GWB on August 30, 2013 at 11:04 AM

Liberals love their symbols so it will be the statue.

rickv404 on August 30, 2013 at 12:41 PM

Yes build the statue then have Martin sheen come in his limo and give a passionate dedication on the plight of the home then fly home to Hollywood in his private jet to his mansion on the pacific. Perfect liberalism- it’s not the results, it’s that you care

jaywemm on August 30, 2013 at 1:01 PM

They should add a urinal. It can be hard to find a public restroom when you’re down and out.

BoxHead1 on August 30, 2013 at 6:22 PM

“Art, however, has a lasting impact and message, one that might well provoke enough attention and concern to prompt more public but hopefully private efforts to reduce homelessness and poverty for a much longer time.”

Your expectations for publicly-funded “art” are both much higher than mine and extraordinarily naive.

Over50 on August 30, 2013 at 7:10 PM

2,300 homeless in Austin = $76 per. That buys a double cheeseburger meal at McDonald’s for each of them every day for almost a month. I bet McDonald’s would match it for charity. This statue is one of the dumbest wastes of money I’ve heard of in a while.

stout77 on August 30, 2013 at 12:43 AM

..actually, what you suggest might cointribute to solving the homeless problem what with hyper-caloric intake on a steady, daily basis.

About 75% of ‘em would vaporlock and keel over; the remaining 25% could then be sent out of state.Or, as Ebenezer Scrooge famously said:

First Collector: At this festive time of year, Mr. Scrooge, it is more than usually desirable that we should make some slight provision for the poor and destitute.

Ebenezer: Are there no prisons?

First Collector: Plenty of prisons.

Ebenezer: And the union workhouses – are they still in operation?

First Collector: They are. I wish I could say they were not.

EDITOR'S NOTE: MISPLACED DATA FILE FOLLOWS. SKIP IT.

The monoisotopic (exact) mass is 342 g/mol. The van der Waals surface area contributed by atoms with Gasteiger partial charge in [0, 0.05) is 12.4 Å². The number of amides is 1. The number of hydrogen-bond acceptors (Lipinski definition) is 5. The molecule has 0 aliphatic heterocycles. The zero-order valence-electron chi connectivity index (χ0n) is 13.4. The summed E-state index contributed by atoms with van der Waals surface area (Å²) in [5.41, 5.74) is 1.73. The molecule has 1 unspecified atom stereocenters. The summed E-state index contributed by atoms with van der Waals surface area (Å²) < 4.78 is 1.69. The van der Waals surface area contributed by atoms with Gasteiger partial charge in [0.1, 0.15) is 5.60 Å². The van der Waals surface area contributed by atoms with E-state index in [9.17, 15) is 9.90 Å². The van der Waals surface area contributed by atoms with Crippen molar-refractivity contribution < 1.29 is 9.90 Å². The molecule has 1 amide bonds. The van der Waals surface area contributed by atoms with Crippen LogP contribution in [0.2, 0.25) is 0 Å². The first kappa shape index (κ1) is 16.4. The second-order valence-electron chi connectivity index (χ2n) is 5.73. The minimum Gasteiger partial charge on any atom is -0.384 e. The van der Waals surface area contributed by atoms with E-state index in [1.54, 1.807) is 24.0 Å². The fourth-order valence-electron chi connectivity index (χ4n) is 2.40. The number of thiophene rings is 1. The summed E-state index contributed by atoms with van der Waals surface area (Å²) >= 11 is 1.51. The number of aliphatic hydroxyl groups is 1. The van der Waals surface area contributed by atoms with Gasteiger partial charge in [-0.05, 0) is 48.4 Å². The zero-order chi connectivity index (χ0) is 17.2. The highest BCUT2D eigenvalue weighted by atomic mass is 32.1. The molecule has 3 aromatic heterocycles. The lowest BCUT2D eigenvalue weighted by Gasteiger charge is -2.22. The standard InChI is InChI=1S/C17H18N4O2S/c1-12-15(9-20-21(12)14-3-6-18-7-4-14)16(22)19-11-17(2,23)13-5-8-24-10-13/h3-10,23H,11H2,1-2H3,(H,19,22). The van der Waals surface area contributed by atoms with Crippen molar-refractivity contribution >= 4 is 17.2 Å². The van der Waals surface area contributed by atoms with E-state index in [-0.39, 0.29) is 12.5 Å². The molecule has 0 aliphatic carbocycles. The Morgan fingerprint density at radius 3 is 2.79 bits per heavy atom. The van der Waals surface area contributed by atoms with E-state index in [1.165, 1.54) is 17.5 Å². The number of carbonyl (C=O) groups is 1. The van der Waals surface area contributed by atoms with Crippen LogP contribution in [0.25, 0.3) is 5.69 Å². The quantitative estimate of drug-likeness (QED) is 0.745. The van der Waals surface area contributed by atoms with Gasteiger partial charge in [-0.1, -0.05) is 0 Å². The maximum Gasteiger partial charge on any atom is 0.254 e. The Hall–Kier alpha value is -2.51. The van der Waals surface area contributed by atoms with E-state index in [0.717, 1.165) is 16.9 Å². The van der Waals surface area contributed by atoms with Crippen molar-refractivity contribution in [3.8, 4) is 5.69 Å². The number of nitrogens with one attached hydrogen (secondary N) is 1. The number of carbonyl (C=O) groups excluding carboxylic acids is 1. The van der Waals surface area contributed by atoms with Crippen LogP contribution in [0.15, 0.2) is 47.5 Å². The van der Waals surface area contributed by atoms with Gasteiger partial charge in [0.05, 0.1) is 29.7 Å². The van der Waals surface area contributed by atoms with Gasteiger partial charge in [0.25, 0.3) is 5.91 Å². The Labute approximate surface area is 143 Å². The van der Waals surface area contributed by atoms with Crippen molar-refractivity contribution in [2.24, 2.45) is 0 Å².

Ebenezer: Oh, from what you said at first I was afraid that something had happened to stop them in their useful course. I’m very glad to hear it.

First Collector: I don’t think you quite understand us, sir. A few of us are endeavoring to buy the poor some meat and drink, and means of warmth.

Ebenezer: Why?

First Collector: Because it is at Christmastime that want is most keenly felt, and abundance rejoices. Now what can I put you down for?

Ebenezer: Huh! Nothing!

Second Collector: You wish to be anonymous?

Ebenezer: [firmly, but calmly] I wish to be left alone. Since you ask me what I wish sir, that is my answer. I help to support the establishments I have named; those who are badly off must go there.

First Collector: Many can’t go there.

Second Collector: And some would rather die.

The War Planner on August 30, 2013 at 7:23 PM

Do they have a budget to clean off the pidgen droppings and occasional graffiti?

Freddy on August 30, 2013 at 7:23 PM

If they molded it from deviled ham and Ritz crackers, I’m sure the homeless would really appreciate it.

Pork-Chop on August 30, 2013 at 10:34 PM

I’m sure this proves I’m a racist or something, but … why would you put up a tribute to the homeless? Normally, you would put up a tribute to someone who contributed to society, to someone whose death was not in accord with their accomplishments or (realistically) potential accomplishments, or someone who you would normally call a hero. Why would you pay tribute to people who can’t/won’t put a roof over their own head?

GWB on August 30, 2013 at 11:04 AM

THIS!!!

Why should society glorify FAILURE???

landlines on September 3, 2013 at 1:34 PM

Comment pages: 1 2